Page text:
Pacemakers in Uruguay
In 1959, Orestes Fiandra considered the the possibility of pacemaker implantation based on the increase of frequency of syncope. The first human experience with an implantable pacemaker had failed, and the small generator had not worked as expected. Fiandra had suggested to Rune Elmqvist the consideration of recent technological advances, such as the silicon transistor which seemed more suitable for an implantable pacemaker than the germanium transistor, and a new epoxy resin, Araldite, produced by Ciba AG, which had excellent biocompatability for pulse generator encapsulation.
Elmqvist was able to provide an implantable pulse generator powered by two rechargeable nickel-cadmium batteries, each delivering 50 microampere/hours. Recharging was accomplished by a 150 kHz current generated by an external 220 volt unit. The current was transmitted by induction from an external flexible coil 25 em in diameter (Fig. 1) placed on the skin over the pacemaker, to a coil 50 mm in diameter within the implanted generator. The pacemaker required charging once a week for 12 hours.
The cylindrical unipolar, asynchronous implantable generator consisted of the nickel-cadmium batteries, the electronic circuit and the recharging antenna, all encapsulated in epoxy. It was 52.5 mm in diameter, 17.5 mm thick and weighed 64.3 grams The lead had a braided nylon core surrounded by four flat stainless steel bands insulated by a polyethylene coating. The stimulating electrode was a platinum disc 9 mm in diameter, to be sutured to the epicardium through two small holes. The cathodal stimulating surface area was 63.6 square mm, the anode was a metal ring 10 mm wide on the pacemaker's edge. The ring was not completely circumferential to avoid interruption of the magnetic field created by the charging current.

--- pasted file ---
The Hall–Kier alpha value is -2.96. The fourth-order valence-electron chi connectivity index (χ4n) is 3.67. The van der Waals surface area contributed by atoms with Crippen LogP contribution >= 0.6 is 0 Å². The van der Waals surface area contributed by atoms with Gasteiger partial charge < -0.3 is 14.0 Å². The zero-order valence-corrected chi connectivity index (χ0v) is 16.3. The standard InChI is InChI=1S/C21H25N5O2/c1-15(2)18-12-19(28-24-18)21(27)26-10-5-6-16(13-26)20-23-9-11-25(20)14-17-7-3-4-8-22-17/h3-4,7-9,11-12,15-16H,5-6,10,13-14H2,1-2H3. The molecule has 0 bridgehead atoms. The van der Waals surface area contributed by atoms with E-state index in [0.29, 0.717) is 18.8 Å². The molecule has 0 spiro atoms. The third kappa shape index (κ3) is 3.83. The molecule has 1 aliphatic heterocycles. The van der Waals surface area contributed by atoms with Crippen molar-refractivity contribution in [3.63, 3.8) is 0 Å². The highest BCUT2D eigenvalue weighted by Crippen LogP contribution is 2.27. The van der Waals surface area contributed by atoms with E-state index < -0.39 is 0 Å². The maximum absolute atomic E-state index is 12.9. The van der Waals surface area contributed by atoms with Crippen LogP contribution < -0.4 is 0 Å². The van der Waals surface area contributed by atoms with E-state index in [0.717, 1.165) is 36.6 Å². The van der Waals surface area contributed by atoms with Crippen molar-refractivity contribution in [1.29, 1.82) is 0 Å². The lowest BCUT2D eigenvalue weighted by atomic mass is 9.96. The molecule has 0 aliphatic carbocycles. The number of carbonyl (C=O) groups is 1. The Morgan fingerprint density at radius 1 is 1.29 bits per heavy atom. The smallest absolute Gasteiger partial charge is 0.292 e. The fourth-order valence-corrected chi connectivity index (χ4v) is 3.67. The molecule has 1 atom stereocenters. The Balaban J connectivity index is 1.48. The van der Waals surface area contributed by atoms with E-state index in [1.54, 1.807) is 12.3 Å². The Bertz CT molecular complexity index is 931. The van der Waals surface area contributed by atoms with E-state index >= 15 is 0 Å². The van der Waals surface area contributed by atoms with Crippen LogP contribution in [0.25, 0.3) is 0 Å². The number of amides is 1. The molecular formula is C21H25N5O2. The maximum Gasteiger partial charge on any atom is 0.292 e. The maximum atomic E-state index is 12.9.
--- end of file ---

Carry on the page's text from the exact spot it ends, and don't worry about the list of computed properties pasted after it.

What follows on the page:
Dr. Robert Rubio implanted this unit on 3 February 1960 at the CASMU Clinic of Montevideo, Uruguay in a woman who was experiencing Adams-Stokes seizures. The epicardial electrode was sutured to the left ventricular surface and the pulse generator was placed in the abdominal wall. She experienced increased exercise tolerance and the absence of Adams-Stokes seizures. Infection developed in the thoracic incision and she died of sepsis on October 20, 1960. Despite the outcome, this initial experience with an implantable pacemaker was the starting point of a prolonged effort to develop pacemaker technology in Uruguay and to make it available to the entire nation's population.
The National Fund was created to provide pacemakers for that purpose. After 14 years the health authorities were persuaded of the benefits of the project. This national fund now provides pacemakers and also covers other medical interventions such as cardiac catheterization, cardiac surgery, renal analysis and transplantation, and hip prostheses for the entire population. The fund is supported by a monthly contribution of US $0.48 per person from the middle income and wealthy population and a larger government contribution on behalf of the indigent population. As a result of this system, 311 pacemaker implants per million inhabitants were performed in Uruguay annually as of 1988.
The second project was the creation of a pacemaker industry to supply pacemakers at a reasonable price and to serve as a financial support for research projects in cardiology and pacing. Manufacture of pacemakers started in 1970. Initially Uruguay received technical assistance from the Instituto Dante Passanese of Sao Paulo, Brazil, where pacemakers were already being manufactured under the direction of Drs. Adibe Jatene and Décio Kormann. Mercury, nuclear, and lithium power sources were used in manufacture and the Uruguay manufacturing operation was the sixth plant to use lithium batteries. By 1988 Uruguay, with a population of 2.97 million people, was one of only 17 countries in the world with an indigenous pacemaker industry.
Interview with Adibe Jatene (in Portuguese)
Biography of Décio Kormann (in Portuguese)